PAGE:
Tag Archives: self-control

Can We Boost Our Students’ Self-Control?

You have, no doubt, heard about this research before. Walter Mischel tested preschoolers on self-control. In the famous “marshmallow test,” they got either one marshmallow right now, or two if they waited for fifteen minutes. (I have to include an



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Healthy Snacks After Exercise? Depends on the Timing…

We’re likelier to make good snack choices before we exercise than after. This research finding gives us practical advice, and supports a well-known (but recently controversial) theory of self-control. Continue reading



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The Self-Control Paradox: Resistance is (Often) Futile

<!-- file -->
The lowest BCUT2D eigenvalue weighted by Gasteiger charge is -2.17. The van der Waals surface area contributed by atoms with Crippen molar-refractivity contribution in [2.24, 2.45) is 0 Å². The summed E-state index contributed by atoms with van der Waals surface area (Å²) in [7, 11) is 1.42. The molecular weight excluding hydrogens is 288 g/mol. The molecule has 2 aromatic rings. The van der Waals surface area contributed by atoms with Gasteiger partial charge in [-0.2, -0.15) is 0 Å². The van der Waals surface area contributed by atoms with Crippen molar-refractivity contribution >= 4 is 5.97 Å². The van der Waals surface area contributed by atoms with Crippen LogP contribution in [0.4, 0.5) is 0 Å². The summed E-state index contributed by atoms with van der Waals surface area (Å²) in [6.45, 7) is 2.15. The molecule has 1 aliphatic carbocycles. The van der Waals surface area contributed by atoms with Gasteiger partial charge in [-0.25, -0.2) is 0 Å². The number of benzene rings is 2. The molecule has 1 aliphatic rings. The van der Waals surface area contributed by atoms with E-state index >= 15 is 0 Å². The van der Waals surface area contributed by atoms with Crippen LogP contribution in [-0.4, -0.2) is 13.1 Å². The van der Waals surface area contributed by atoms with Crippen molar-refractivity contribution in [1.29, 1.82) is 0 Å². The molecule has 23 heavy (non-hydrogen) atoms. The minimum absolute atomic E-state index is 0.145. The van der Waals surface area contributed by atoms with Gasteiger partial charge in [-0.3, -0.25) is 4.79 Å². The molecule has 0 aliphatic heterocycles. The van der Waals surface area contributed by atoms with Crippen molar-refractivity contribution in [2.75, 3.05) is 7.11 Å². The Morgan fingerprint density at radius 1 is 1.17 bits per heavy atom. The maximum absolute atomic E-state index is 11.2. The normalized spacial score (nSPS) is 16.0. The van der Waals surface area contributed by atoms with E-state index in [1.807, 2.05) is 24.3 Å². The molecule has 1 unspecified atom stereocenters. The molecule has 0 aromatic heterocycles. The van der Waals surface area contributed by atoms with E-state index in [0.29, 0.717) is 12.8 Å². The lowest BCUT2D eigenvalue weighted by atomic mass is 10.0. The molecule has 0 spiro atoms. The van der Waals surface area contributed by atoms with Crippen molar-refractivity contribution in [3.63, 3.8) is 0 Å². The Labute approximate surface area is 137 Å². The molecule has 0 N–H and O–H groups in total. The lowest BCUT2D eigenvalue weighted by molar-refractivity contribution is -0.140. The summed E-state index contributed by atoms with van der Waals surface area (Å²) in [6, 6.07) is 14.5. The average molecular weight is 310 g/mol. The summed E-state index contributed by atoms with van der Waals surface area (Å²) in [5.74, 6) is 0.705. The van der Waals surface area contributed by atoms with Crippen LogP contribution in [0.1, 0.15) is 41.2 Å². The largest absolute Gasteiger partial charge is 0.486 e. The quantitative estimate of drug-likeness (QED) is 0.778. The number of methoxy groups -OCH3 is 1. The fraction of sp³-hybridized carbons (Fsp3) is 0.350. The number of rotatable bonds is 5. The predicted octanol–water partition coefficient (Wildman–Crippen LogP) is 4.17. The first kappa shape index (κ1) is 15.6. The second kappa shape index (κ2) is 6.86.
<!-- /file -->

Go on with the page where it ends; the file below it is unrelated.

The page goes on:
The “self-control paradox” leads to a surprise. We shouldn’t help students resist temptation. Instead, we want them to avoid temptation in the first place. Continue reading



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Adolescents and Self-Control: Do Teens Recognize High Stakes?

Why is adolescent self-control so difficult? Recent research suggests that teens don’t consistently recognize the difference between high-stakes and low-stakes situations. And: the brain networks that help them do so don’t mature until we turn 19 or 20. Continue reading



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Bilingual Preschoolers and Self-Control

If you can speak two or more languages, you’re likely to have some real advantages in life. For starters, you can talk easily with lots more people, and turn off the subtitles on more movies. Are there cognitive benefits to



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School, Self-Regulation, and the Brain

The Study A just-published study asks about the effect of schooling on the brain. (A chatty, readable summary by one of the authors can be found here.) More specifically, it looks at a young child’s ability to self-regulate: a skill



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